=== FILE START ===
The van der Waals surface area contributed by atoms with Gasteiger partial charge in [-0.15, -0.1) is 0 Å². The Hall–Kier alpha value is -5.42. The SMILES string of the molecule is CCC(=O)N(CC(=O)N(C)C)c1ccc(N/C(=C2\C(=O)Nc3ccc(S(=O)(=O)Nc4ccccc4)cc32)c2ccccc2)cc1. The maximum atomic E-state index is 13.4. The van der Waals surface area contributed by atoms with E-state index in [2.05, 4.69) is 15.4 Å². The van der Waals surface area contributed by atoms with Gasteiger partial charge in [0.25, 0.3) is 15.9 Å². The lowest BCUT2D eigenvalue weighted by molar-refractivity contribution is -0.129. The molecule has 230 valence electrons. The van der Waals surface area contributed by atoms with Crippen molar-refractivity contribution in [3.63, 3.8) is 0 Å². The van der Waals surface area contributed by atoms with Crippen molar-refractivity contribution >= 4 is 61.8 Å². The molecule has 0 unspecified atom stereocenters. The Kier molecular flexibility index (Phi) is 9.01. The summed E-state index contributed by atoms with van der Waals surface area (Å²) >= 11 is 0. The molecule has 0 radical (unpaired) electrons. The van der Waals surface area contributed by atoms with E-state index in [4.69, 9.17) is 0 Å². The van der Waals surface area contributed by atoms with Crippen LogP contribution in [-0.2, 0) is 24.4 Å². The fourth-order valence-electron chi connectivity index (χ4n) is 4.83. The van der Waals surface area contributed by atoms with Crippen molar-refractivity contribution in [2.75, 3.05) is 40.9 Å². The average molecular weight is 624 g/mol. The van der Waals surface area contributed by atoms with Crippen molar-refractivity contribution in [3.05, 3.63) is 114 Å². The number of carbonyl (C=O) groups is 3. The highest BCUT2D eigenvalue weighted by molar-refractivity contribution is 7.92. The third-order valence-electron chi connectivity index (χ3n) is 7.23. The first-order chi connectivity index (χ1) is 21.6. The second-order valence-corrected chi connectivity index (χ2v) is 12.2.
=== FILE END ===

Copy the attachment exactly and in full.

The van der Waals surface area contributed by atoms with Gasteiger partial charge in [-0.15, -0.1) is 0 Å². The Hall–Kier alpha value is -5.42. The SMILES string of the molecule is CCC(=O)N(CC(=O)N(C)C)c1ccc(N/C(=C2\C(=O)Nc3ccc(S(=O)(=O)Nc4ccccc4)cc32)c2ccccc2)cc1. The maximum atomic E-state index is 13.4. The van der Waals surface area contributed by atoms with E-state index in [2.05, 4.69) is 15.4 Å². The van der Waals surface area contributed by atoms with Gasteiger partial charge in [0.25, 0.3) is 15.9 Å². The lowest BCUT2D eigenvalue weighted by molar-refractivity contribution is -0.129. The molecule has 230 valence electrons. The van der Waals surface area contributed by atoms with Crippen molar-refractivity contribution in [3.63, 3.8) is 0 Å². The van der Waals surface area contributed by atoms with Crippen molar-refractivity contribution >= 4 is 61.8 Å². The molecule has 0 unspecified atom stereocenters. The Kier molecular flexibility index (Phi) is 9.01. The summed E-state index contributed by atoms with van der Waals surface area (Å²) >= 11 is 0. The molecule has 0 radical (unpaired) electrons. The van der Waals surface area contributed by atoms with E-state index in [4.69, 9.17) is 0 Å². The van der Waals surface area contributed by atoms with Crippen LogP contribution in [-0.2, 0) is 24.4 Å². The fourth-order valence-electron chi connectivity index (χ4n) is 4.83. The van der Waals surface area contributed by atoms with Crippen molar-refractivity contribution in [2.75, 3.05) is 40.9 Å². The average molecular weight is 624 g/mol. The van der Waals surface area contributed by atoms with Crippen molar-refractivity contribution in [3.05, 3.63) is 114 Å². The number of carbonyl (C=O) groups is 3. The highest BCUT2D eigenvalue weighted by molar-refractivity contribution is 7.92. The third-order valence-electron chi connectivity index (χ3n) is 7.23. The first-order chi connectivity index (χ1) is 21.6. The second-order valence-corrected chi connectivity index (χ2v) is 12.2.